Too many of you are hitting me for saying a favorable word about the poet Ted Kooser for me to ignore. And John Derbyshire at NRO doesn’t hold back either:
I don’t want to rain on Ted Kooser’s parade, but that poem you posted was -- how should I say it? -- cringe-inducingly awful. Quite apart from the fact that it employs not one -- not one! -- of the huge inventory of tricks and techniques that English-langiage poets have so painstakingly built up this past 1500 years, it fails quite basic tests of grammar -- unintentionally, so far as I can tell.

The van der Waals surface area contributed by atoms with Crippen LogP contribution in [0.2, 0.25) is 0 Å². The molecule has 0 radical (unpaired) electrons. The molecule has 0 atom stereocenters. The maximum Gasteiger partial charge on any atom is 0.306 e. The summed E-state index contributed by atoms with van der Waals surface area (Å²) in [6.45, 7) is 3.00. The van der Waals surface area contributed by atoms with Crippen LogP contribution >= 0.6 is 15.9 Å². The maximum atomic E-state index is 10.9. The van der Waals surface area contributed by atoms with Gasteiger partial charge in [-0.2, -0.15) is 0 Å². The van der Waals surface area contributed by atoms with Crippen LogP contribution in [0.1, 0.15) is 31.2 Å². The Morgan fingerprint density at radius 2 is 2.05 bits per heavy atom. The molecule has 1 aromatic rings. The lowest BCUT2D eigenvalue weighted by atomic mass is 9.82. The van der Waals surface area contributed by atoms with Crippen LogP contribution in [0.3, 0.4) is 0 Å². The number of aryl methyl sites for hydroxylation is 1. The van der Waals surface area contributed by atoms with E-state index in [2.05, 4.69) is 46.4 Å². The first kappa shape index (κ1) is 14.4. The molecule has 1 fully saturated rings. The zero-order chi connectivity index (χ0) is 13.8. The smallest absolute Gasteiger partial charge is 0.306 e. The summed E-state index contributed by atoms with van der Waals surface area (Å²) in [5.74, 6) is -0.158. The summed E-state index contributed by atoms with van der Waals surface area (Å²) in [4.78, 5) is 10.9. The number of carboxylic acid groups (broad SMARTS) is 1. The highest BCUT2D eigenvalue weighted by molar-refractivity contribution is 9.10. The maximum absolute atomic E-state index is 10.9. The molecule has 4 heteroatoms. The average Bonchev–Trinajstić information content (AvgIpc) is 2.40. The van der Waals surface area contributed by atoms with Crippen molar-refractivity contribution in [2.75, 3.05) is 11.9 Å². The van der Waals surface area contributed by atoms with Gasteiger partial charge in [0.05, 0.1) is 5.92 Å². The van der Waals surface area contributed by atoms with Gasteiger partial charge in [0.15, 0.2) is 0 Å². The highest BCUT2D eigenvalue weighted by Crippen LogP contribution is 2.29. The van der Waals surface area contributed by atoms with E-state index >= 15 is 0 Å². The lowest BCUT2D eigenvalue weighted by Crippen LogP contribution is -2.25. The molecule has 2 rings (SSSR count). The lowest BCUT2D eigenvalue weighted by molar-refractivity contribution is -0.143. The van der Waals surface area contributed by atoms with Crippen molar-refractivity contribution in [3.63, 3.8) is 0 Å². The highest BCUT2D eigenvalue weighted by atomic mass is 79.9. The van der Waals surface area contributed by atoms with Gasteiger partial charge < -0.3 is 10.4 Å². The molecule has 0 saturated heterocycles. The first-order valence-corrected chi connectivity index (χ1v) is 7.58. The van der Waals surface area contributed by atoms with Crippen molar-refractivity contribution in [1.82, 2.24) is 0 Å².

Look at this, for instance: "her hair still damp at the neck / from washing it." Grammatically, this means that the lady’s hair washed her neck. I suppose that could be made to work as a poetic conceit, but there is no sign Kooser is trying to accomplish that (or could if he tried). The signs are, that he does not have a very good grasp of English grammar. Similarly with "a raincoat, an old one, dirty / from not having money enough for the cleaners," whose meaning is that the raincoat did not have enough money for the cleaners. Oy oy oy. This man is the representative of American poetry for the next twelve months? The Muse weeps.